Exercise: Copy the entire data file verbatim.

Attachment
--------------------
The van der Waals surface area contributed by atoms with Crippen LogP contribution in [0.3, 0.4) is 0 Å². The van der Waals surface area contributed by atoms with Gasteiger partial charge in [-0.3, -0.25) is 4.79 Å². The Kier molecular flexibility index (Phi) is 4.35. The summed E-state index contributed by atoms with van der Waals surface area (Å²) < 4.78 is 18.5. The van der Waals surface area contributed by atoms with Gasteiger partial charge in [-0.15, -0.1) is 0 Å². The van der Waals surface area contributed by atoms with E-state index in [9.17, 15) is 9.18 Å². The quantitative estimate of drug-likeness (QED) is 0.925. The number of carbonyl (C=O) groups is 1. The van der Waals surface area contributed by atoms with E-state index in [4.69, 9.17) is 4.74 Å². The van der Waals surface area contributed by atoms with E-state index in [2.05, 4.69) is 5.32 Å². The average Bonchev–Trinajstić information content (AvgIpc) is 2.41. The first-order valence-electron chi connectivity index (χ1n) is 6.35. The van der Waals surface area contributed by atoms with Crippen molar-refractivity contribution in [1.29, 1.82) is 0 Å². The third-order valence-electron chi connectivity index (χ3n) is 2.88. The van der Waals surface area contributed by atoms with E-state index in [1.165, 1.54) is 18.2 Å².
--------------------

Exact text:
The van der Waals surface area contributed by atoms with Crippen LogP contribution in [0.3, 0.4) is 0 Å². The van der Waals surface area contributed by atoms with Gasteiger partial charge in [-0.3, -0.25) is 4.79 Å². The Kier molecular flexibility index (Phi) is 4.35. The summed E-state index contributed by atoms with van der Waals surface area (Å²) < 4.78 is 18.5. The van der Waals surface area contributed by atoms with Gasteiger partial charge in [-0.15, -0.1) is 0 Å². The van der Waals surface area contributed by atoms with E-state index in [9.17, 15) is 9.18 Å². The quantitative estimate of drug-likeness (QED) is 0.925. The number of carbonyl (C=O) groups is 1. The van der Waals surface area contributed by atoms with E-state index in [4.69, 9.17) is 4.74 Å². The van der Waals surface area contributed by atoms with E-state index in [2.05, 4.69) is 5.32 Å². The average Bonchev–Trinajstić information content (AvgIpc) is 2.41. The first-order valence-electron chi connectivity index (χ1n) is 6.35. The van der Waals surface area contributed by atoms with Crippen molar-refractivity contribution in [1.29, 1.82) is 0 Å². The third-order valence-electron chi connectivity index (χ3n) is 2.88. The van der Waals surface area contributed by atoms with E-state index in [1.165, 1.54) is 18.2 Å².